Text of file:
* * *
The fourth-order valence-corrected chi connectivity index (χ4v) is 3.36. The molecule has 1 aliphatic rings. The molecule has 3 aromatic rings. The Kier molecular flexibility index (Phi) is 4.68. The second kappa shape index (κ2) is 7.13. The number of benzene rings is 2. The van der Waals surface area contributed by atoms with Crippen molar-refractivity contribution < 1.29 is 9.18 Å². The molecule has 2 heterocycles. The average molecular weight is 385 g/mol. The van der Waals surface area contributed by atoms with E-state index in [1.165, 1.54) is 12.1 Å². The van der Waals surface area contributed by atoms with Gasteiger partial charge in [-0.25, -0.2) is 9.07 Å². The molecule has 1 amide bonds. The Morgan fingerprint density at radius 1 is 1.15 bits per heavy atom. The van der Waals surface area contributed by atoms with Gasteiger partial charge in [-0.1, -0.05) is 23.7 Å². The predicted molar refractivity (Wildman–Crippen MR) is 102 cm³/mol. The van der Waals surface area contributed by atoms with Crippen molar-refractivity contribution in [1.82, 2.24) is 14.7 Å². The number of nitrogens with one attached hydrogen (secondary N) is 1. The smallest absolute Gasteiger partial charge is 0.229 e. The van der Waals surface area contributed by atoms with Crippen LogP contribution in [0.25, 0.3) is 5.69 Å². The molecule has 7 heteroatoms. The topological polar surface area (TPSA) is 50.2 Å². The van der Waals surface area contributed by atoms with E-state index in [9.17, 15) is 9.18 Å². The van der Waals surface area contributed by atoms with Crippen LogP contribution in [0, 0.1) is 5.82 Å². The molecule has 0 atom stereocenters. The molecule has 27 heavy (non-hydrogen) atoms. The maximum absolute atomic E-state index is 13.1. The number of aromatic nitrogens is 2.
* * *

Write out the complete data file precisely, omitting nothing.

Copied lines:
The fourth-order valence-corrected chi connectivity index (χ4v) is 3.36. The molecule has 1 aliphatic rings. The molecule has 3 aromatic rings. The Kier molecular flexibility index (Phi) is 4.68. The second kappa shape index (κ2) is 7.13. The number of benzene rings is 2. The van der Waals surface area contributed by atoms with Crippen molar-refractivity contribution < 1.29 is 9.18 Å². The molecule has 2 heterocycles. The average molecular weight is 385 g/mol. The van der Waals surface area contributed by atoms with E-state index in [1.165, 1.54) is 12.1 Å². The van der Waals surface area contributed by atoms with Gasteiger partial charge in [-0.25, -0.2) is 9.07 Å². The molecule has 1 amide bonds. The Morgan fingerprint density at radius 1 is 1.15 bits per heavy atom. The van der Waals surface area contributed by atoms with Gasteiger partial charge in [-0.1, -0.05) is 23.7 Å². The predicted molar refractivity (Wildman–Crippen MR) is 102 cm³/mol. The van der Waals surface area contributed by atoms with Crippen molar-refractivity contribution in [1.82, 2.24) is 14.7 Å². The number of nitrogens with one attached hydrogen (secondary N) is 1. The smallest absolute Gasteiger partial charge is 0.229 e. The van der Waals surface area contributed by atoms with Crippen LogP contribution in [0.25, 0.3) is 5.69 Å². The molecule has 7 heteroatoms. The topological polar surface area (TPSA) is 50.2 Å². The van der Waals surface area contributed by atoms with E-state index in [9.17, 15) is 9.18 Å². The van der Waals surface area contributed by atoms with Crippen LogP contribution in [0, 0.1) is 5.82 Å². The molecule has 0 atom stereocenters. The molecule has 27 heavy (non-hydrogen) atoms. The maximum absolute atomic E-state index is 13.1. The number of aromatic nitrogens is 2.